Thursday, 29 May 2014

Cutting back mock orange – and trusting `the experts’

Every November we trim back the small shrubs nearest the house in a small quest to decrease bushfire flammability. The chef’s caps correas (Correa bauerlenii) respond well and still look great but a dwarf mock orange (Philadelpus) is a bit too tall and ratty just now and looks out of place; I’ll just check my books I think: if it flowers on new wood I’ll cut it back hard now; if on old wood I’ll leave it until its pure white blooms have done their perfumed bit for the spring garden.
But why my reliance on the expertise of others? I wander over to Philadelpus `Natchez’, now 3m high and sporadically producing white flowers since the main spring show. The flowers are very clearly on new, very green, shoots (below). Surely I can cut back now. So why my great desire to check the books as well? Don’t I trust my sight, my interpretation of what I see; or am I just too trained to most trust `the experts’?
My garden doesn’t get any watering at all and can look a pretty sorry sight in summer; Philadelpus is almost the only genus to soldier on and flourish, let alone give me perfumed flowers come spring.
Near the low shrubs I’ve been popping in – where there is room – one or 2 medium-size salvias for some late autumn – much needed – colour – and these will protect the roses from the munching wallabies, too.
A friend’s daughter, barely 15, visiting the garden last weekend, asked if this tall mock orange was a camellia. Wow: 10 out of 10 for a good guess. She and her younger brother loved seeing the honeyeaters enjoy the salvias; soon the birds will be enjoying the correas, too. I found great delight in showing her my successes in flower and edible gardens with none of the apologies I use when (reluctantly) showing an adult around the weedy bare bones of my intentions. An exciting meeting of minds made amusing by her strong reaction to her father’s comments of gardens being best of green concrete – something he’d get an (identical) rise from me 25 years ago, but no longer; now it’s her turn.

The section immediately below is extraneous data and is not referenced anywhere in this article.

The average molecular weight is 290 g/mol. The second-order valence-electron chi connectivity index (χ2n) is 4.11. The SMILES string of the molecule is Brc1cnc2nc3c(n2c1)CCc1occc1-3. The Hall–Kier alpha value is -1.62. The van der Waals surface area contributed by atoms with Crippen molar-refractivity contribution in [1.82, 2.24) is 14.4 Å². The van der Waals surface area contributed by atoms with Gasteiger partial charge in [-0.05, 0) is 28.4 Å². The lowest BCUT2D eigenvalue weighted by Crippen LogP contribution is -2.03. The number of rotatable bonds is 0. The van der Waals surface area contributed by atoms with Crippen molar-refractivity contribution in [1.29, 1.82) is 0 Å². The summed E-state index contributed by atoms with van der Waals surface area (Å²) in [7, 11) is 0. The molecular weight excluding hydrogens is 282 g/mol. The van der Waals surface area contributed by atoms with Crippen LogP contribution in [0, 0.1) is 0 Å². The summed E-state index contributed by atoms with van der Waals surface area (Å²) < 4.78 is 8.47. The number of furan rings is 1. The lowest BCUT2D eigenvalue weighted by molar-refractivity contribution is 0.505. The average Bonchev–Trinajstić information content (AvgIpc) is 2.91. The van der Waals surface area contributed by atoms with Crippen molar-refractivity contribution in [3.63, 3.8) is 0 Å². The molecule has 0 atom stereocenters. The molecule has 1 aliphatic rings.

Jill Weatherhead  is horticulturist, garden designer and principal at Jill Weatherhead  Garden Design who lives in the Dandenong Ranges east of Melbourne, (

Friday, 16 May 2014

A sage Irid compromise?

Irises – or the ones near my gate - are one of those groups of flowers that merrily sit there, don’t ask to be fed or watered, and flower magnificently each year. (OK, they need some sunshine for this, and I’m mainly talking about the deciduous varieties). Importantly too, they lend upright texture to the garden most of the year.
But J just doesn’t like their leaves.

I have lots of irises between the front gate and the front door and I luxuriate in the spring flowers: blue, purple, white; Japanese, Louisiana, Siberian, and who knows what other types (and varieties). I had no idea how much this troubled him. So…let’s try cutting back the leaves early, keeping the swathe of iris narrower and planting other plants behind them. And, yes, of course there’s an agenda here. This is over the path from my sun and sky bed and just how many large yellow-flowering perennials – sun-loving – can I stuff in?  I have run out of room. And I get cross when people call it a cottage garden. (It’s a country garden. See the row of Choisya? Of Hydrangea quercifolia? The focal point…and so on. Oh alright, yes I do pop in one of this and that too, but what plant lover (with a budget) doesn’t?) So the sun and sky perennials are going to leap o’er the path so as we walk along it we’ll be charmed (I hope) by the softly contrasting yellow and blue on both sides – which makes more sense, too.